“You see, Nigel’s actually dead.”
“Nigel’s dead? Jesus! What happened?”
Carol chews her bottom lip and frowns at the clouding skyline. “Well, it was quite a while ago. A year, a bit more, I remember it was just before Christmas, because Christmas was shit. We had to put him down. It was the totally the saddest thing.”
“That must have been tough,” he says, and checks himself before saying something patronising like, “You must have been very brave.”
“Slipped a disc. It’s quite common in sausage dogs, if they jump around too much.”
“And that’s… fatal?”
“Look, do you know how much the surgery costs?” she asks, turning her brown eyes on his. “And the physio? And Harry’d buggered off to India for God knows how long, and I couldn’t afford it on my own. My parents offered, but the point was that I was supposed to be standing on my own two feet. Harry’s a dick. We live in the same flat, we have a dog, we’re having, you know…”
“God, Leon,” she says, rolling her eyes. “What do you think? Do you want me to spell it out?”
Oh, he thinks. Not really.
“S-E-X,” she whispers loudly.
“Anyway, Harry was always saying we’re ‘just friends, Carol’. As if we’d just found ourselves living together with a dog. Losing Nigel got to him though.” She sniffs and turns away. “Poor Nigel.”
Leon worries she might cry. “I’m sorry, Carol,” he says.
“Yeah, well, it’s no skin off yours. Everyone loved that dog. How’s Nigel? Where’s Nigel? What’s the little tyke been up to this time? Oh God, I miss him. He used to shake if anyone else looked after him but me. Maybe we could have saved him.”
Leon should probably say something else consoling but, then again, maybe she could have saved Nigel. These helpless animals we look after. They trust us completely.
Leon rubs his nose. The Shard is in shadow now. Crouch Hill is directly behind it as the crow flies. Not the easiest location to get to, but it had been affordable back when he’d bought the house with Luce. For Luce. It wouldn’t have been her choice, she always says. Too small. He bought her Curtis to cheer her up but that just made it worse. Jesus, Leon, there’s even less space now. He knocked through as many walls as he could, and then they had Emily.
“Sorry, Leon,” says Carol, and the tears are waiting to fall. “It’s just those animals, all dead and still like that.”
Emily always cries when Leon visits. She cries when he gets there, she cries when he leaves. The only time she doesn’t cry is when she’s sitting on his lap or he’s holding her in his arms.
“You don’t hate me now, do you?” asks Carol.
No more tears, thinks Leon. No more tears.
“Because of Nigel. You don’t hate me because Nigel’s dead. You seemed disappointed I didn’t bring him.”
“Listen, Carol, I’ve just thought of something.”
He puts an arm around her slim shoulders, and turns her away from the skyline and the Shard and Crouch Hill, and back along the path to the museum.
“What?” she says again, looking at him sideways and letting a small laugh slip through.
“Just hold your horses and you’ll see.”
“Oh no, we’re not going back in there.”
“Trust me,” he says firmly, shouldering open the wooden door to the hall of stuffed animals and pulling her in by the hand. They skitter through, her trainers squeaking on the parquet. The warden raises his head and eyes them.
“Ok, bear with me,” says Leon, patting his blazer. “Almost forgot I’d downloaded this.” He draws out his phone and holds it up to the walrus like an offering, tapping the screen. “Ok, hold this.”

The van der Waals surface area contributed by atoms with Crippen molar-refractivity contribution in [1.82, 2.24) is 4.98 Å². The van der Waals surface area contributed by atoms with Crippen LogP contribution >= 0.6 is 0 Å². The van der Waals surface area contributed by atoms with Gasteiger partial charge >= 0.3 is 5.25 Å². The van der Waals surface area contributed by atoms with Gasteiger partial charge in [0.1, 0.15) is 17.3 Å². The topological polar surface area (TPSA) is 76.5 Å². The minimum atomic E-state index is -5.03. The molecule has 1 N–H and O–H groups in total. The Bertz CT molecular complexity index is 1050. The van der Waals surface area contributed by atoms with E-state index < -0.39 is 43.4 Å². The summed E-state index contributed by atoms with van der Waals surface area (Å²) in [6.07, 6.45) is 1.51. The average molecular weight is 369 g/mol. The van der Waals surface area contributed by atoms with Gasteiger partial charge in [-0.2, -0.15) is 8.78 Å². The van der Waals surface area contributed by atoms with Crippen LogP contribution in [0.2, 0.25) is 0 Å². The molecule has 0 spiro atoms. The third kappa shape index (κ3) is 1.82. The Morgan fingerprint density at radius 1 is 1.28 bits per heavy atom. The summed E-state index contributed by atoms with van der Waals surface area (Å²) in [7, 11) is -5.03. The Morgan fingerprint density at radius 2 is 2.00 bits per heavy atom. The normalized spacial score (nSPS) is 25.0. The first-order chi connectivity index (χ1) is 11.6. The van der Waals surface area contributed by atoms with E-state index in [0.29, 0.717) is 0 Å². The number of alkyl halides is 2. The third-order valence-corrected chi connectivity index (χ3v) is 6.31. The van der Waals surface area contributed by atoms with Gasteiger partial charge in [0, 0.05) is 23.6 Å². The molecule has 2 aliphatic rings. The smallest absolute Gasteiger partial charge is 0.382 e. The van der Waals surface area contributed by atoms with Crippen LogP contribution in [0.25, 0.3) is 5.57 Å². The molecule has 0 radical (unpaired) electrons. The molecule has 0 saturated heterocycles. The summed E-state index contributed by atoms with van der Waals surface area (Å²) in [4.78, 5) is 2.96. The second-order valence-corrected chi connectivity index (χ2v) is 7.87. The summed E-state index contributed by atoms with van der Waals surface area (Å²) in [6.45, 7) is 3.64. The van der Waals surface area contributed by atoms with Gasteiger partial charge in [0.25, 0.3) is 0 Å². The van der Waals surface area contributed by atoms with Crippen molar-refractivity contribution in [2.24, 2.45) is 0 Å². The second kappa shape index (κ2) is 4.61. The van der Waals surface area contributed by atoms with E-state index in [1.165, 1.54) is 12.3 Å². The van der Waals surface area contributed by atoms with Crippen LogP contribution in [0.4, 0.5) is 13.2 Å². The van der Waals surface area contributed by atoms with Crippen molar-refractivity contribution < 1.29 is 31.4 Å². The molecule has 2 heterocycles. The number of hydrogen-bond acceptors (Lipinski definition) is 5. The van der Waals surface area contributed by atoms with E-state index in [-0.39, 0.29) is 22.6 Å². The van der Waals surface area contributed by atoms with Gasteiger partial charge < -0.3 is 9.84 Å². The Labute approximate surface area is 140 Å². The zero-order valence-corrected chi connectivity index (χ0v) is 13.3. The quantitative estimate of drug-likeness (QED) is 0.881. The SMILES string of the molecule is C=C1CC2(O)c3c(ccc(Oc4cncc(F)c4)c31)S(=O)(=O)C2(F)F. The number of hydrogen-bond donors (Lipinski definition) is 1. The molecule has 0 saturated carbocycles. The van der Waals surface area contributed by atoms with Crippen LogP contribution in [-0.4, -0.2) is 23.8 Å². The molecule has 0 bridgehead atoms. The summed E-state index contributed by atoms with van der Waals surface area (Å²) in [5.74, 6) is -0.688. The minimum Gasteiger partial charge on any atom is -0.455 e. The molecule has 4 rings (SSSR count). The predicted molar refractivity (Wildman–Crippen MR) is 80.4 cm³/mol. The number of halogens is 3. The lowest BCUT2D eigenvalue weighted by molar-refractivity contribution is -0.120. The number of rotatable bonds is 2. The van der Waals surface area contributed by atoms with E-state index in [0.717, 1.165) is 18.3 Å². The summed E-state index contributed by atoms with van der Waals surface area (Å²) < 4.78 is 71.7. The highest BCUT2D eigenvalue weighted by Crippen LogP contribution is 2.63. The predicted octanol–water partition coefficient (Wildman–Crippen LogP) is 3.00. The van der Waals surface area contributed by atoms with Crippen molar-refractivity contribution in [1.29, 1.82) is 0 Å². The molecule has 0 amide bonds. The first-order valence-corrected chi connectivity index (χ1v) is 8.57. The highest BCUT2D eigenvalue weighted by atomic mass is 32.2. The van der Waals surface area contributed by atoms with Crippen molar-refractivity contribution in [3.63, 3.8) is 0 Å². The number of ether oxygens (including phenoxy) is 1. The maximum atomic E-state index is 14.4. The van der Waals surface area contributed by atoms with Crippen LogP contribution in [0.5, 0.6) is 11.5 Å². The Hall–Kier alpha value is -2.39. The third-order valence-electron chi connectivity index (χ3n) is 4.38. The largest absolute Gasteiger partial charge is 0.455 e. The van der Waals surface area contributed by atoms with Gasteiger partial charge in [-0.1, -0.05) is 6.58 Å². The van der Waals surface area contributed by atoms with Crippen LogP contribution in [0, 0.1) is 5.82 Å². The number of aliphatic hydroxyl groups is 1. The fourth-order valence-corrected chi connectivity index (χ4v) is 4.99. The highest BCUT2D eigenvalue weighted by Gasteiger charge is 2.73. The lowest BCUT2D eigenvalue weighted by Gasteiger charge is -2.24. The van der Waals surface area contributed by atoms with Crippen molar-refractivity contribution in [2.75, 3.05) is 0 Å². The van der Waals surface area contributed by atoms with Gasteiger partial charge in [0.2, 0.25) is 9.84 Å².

Carol obediently takes the phone, which shows the walrus fangs and all. “What, you want me to take a photo? Getting into Instagram?”
He thinks of Emily playing on the living room carpet with his phone and taking snaps of Curtis. Only four and already showing an artistic eye.
“No, no, just press that.”
She does as he says, and on the screen the walrus suddenly honks and dips its head, then raises its fangs and its entire blubbery bulk. Carol squeals and steps back as if the walrus might burst through the screen. She continues to hold the phone aloft and on the screen the walrus dips and hulks, dips and hulks, on a loop. “Awesome!” she says, and Leon notices a dimple show in her cheek. “Oh my god, does it work for other animals?”
“This is totally the coolest thing.” And now she’s by the Sussex fox, who trots proudly round her leaping cubs, now the pangolin unrolls itself and snuffles the air curiously, now the British beetles prize themselves free from their pins and march out of the cabinet. “I love this app!”
Leon almost has to run to keep up with Carol so that he can see what she’s seeing. The warden watches them, but Carol’s delight is infectious and Leon is laughing and his heart shakes from the sudden exertion. He pictures Emily again, just because it’s innocent fun.
Then Carol swivels and the loose ends of the overcoat’s belt slap against her waist. “What else does it do?” She brandishes the phone at Leon. “Be cool if it worked on you.”
“It’s only for the animals.”
“Aaaaahhh!” she screams, looking into the phone. “Oh my God, this is hilarious.”
The warden shakes his head slowly.
“Shhh!” whispers Leon, widening his eyes.
“But look,” she says, leaning into him. He sees nothing, save for the gallery’s glowing cabinets and the lifeless creatures inside them.
“Oh, it doesn’t work now because you’re not in front of the camera. Well, I hate to break it to you, Leon, but the app thinks you’re a sloth!”
“Yeah, this is brilliant.”
Leon catches sight of a hairy creature, blinking from a tree branch. Then Carol skids round and points the phone at the warden in an exaggeratedly covert fashion.
A sloth, thinks Leon. Not a lion?
Carol suppresses a giggle and looks over her shoulder at Leon, tucking back some hair. She nods towards the warden: “He’s a barn owl, apparently!” Carol’s spinning out of control, like Emily after a pack of Haribo. Better calm her down.
“Hey, Carol, what about you?”
She freezes. “Oh, me? Good point.” A pretty flush has invaded her cheeks. She hands over the phone. “Go on then.”
Leon raises the screen, but really he’s just looking directly at Carol, her straggled hair, her blinking brown eyes, the warmth in her cheeks, the tip of her tongue visible, her chewed bottom lip, her smile. He looks at the phone. There’s a Carol there too – smaller, brighter, simpler. What animal will she turn out to be?
About Alexander Knights
Alexander Knights is a border boy from East Anglia who now writes stories from his patch in Peckham Rye. A graduate of Birkbeck's Creative Writing MA, he works in digital publishing, has published stories in The Mechanics' Institute Review 9 and Riptide, and was long-listed for the Bath Short Story Award. He's interested in tech as the new fantastic, and blogs about how Londoners imagine their city: www.londonimagined.com. @knightswrites